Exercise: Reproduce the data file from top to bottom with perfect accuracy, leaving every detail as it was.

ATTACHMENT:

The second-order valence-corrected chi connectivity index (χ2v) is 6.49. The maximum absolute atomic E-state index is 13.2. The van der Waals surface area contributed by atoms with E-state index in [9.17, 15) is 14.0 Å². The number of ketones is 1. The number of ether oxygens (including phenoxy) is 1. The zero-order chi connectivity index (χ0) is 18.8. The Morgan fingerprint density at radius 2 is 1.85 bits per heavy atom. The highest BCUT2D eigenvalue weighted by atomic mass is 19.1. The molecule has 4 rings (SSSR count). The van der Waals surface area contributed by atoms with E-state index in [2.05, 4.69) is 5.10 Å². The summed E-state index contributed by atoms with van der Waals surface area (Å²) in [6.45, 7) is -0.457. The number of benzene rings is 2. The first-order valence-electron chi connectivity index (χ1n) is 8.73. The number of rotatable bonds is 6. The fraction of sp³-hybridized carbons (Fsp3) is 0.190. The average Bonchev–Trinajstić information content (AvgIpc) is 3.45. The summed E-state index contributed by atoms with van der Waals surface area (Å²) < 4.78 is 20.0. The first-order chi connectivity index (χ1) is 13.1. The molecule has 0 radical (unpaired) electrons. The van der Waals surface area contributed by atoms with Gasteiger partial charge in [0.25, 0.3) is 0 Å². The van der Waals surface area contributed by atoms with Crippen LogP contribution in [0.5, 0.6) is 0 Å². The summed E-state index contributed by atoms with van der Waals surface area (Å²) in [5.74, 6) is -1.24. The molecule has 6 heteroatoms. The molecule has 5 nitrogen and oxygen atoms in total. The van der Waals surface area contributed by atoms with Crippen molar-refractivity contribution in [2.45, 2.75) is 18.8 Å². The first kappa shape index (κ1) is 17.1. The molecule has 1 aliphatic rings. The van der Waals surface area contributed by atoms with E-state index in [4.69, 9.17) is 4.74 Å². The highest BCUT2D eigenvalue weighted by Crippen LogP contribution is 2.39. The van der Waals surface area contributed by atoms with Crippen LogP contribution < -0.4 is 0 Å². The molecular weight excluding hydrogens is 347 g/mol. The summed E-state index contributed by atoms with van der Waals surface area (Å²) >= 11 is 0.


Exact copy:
The second-order valence-corrected chi connectivity index (χ2v) is 6.49. The maximum absolute atomic E-state index is 13.2. The van der Waals surface area contributed by atoms with E-state index in [9.17, 15) is 14.0 Å². The number of ketones is 1. The number of ether oxygens (including phenoxy) is 1. The zero-order chi connectivity index (χ0) is 18.8. The Morgan fingerprint density at radius 2 is 1.85 bits per heavy atom. The highest BCUT2D eigenvalue weighted by atomic mass is 19.1. The molecule has 4 rings (SSSR count). The van der Waals surface area contributed by atoms with E-state index in [2.05, 4.69) is 5.10 Å². The summed E-state index contributed by atoms with van der Waals surface area (Å²) in [6.45, 7) is -0.457. The number of benzene rings is 2. The first-order valence-electron chi connectivity index (χ1n) is 8.73. The number of rotatable bonds is 6. The fraction of sp³-hybridized carbons (Fsp3) is 0.190. The average Bonchev–Trinajstić information content (AvgIpc) is 3.45. The summed E-state index contributed by atoms with van der Waals surface area (Å²) < 4.78 is 20.0. The first-order chi connectivity index (χ1) is 13.1. The molecule has 0 radical (unpaired) electrons. The van der Waals surface area contributed by atoms with Gasteiger partial charge in [0.25, 0.3) is 0 Å². The van der Waals surface area contributed by atoms with Crippen LogP contribution in [0.5, 0.6) is 0 Å². The summed E-state index contributed by atoms with van der Waals surface area (Å²) in [5.74, 6) is -1.24. The molecule has 6 heteroatoms. The molecule has 5 nitrogen and oxygen atoms in total. The van der Waals surface area contributed by atoms with Crippen molar-refractivity contribution in [2.45, 2.75) is 18.8 Å². The first kappa shape index (κ1) is 17.1. The molecule has 1 aliphatic rings. The van der Waals surface area contributed by atoms with E-state index in [4.69, 9.17) is 4.74 Å². The highest BCUT2D eigenvalue weighted by Crippen LogP contribution is 2.39. The van der Waals surface area contributed by atoms with Crippen LogP contribution < -0.4 is 0 Å². The molecular weight excluding hydrogens is 347 g/mol. The summed E-state index contributed by atoms with van der Waals surface area (Å²) >= 11 is 0.